January 10, 2010


Reflecting upon the first week at Randy Brown Architects (RBA) I realized that I learned many things that I will be able to use even after I leave this internship position. The first week was about starting the year off on the right foot and getting the office to an organized state. The flat files were all sorted and all the projects that were either finished in the last year, or on hold, were neatly stacked in the dead files storage. Many things around the office were also arranged and labeled so that they can now be more readily found. For instance, the printer stand and tool wall were constructed to help keep everything in its rightful place. Whenever there is a need for 8.5 X 11 paper, it can be found in its specific paper slot on the printer stand. Staying organized was the lesson learned.

Towards the middle part of the first week, I was assigned my first real architectural task. GA Houses publication asked RBA to submit a residential work that RBA had completed within the last year. At five pm on Friday, we would be sending out the material that GA House would publish in there famous book series  GA houses. My job was to take the elevations for this project and give Randy options of different ways to render the elevations. This was something I found very interesting and rewarding. By Thursday, I had a few options for Randy and he was able to pick the most appropriate one for what he was trying to convey in the design. I learned that because we were able to see numerous possibilities of ways to render the elevations, we were able to pick the most convincing option which happened to be black and white line drawings with black shadows. By Friday, the drawings went out and I was put to another task.

Documentation. This is something that I have learned to do as a student in school, and it was intriguing to learn that it is also done in a professional firm. Everything that goes onto paper gets recorded in one way or another. Whenever a print comes out of the plotter it is recorded on a plot chart. Part of the reason that everything must be documented is to be able to budget for supplies and also to be able to bill a client for the time and money it took to complete the task. I was asked to document the elevations of the GA Houses submission, so that we could go back and look at where we started with the drawing and where we ended with the drawing. It was helpful to document everything, from sketches to printed drawings. This is a technique that I have and will continue to incorporate into my own academic career. Knowing where I started with a project will definitely be helpful in explaining how I ended with what I did in a project.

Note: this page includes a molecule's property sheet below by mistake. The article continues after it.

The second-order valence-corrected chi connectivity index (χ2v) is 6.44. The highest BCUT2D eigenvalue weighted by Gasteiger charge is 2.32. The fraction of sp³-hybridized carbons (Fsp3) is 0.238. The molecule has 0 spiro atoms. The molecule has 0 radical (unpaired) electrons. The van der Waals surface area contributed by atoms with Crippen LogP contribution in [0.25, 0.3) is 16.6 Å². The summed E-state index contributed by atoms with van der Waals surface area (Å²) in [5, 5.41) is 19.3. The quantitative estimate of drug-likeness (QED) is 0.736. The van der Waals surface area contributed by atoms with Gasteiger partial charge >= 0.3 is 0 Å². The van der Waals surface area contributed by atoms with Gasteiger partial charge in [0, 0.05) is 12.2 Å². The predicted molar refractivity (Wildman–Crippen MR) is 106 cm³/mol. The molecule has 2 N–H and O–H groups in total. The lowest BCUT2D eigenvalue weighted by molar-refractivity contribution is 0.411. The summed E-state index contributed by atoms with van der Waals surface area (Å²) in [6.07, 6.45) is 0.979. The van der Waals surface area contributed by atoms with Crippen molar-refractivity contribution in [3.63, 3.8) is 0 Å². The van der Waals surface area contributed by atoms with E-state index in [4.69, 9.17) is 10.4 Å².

The weekend wasn’t really a chance to take a break from the first week at work, but it was a chance to see behind-the-scenes making of a movie production. Farshid Assassi came to Omaha to help RBA film a small movie of the US Data project which received an AIA National Honor Award for Interior Architecture. The neat thing about the movie idea is that while everyone else (other firms) is just flipping through slides of their projects, RBA will have a motion picture of this project. Randy said, “It’s about being one step ahead of the competition.” This is something that you will be remembered by. The hours unquestionably went into making this a very good production and I am very interested to see the movie when Farshid is finished editing and putting it all together. Just being there watching and helping set up for each scene helped me realize how important every camera angle is and what you have to go through to be “one step ahead of the competition.”

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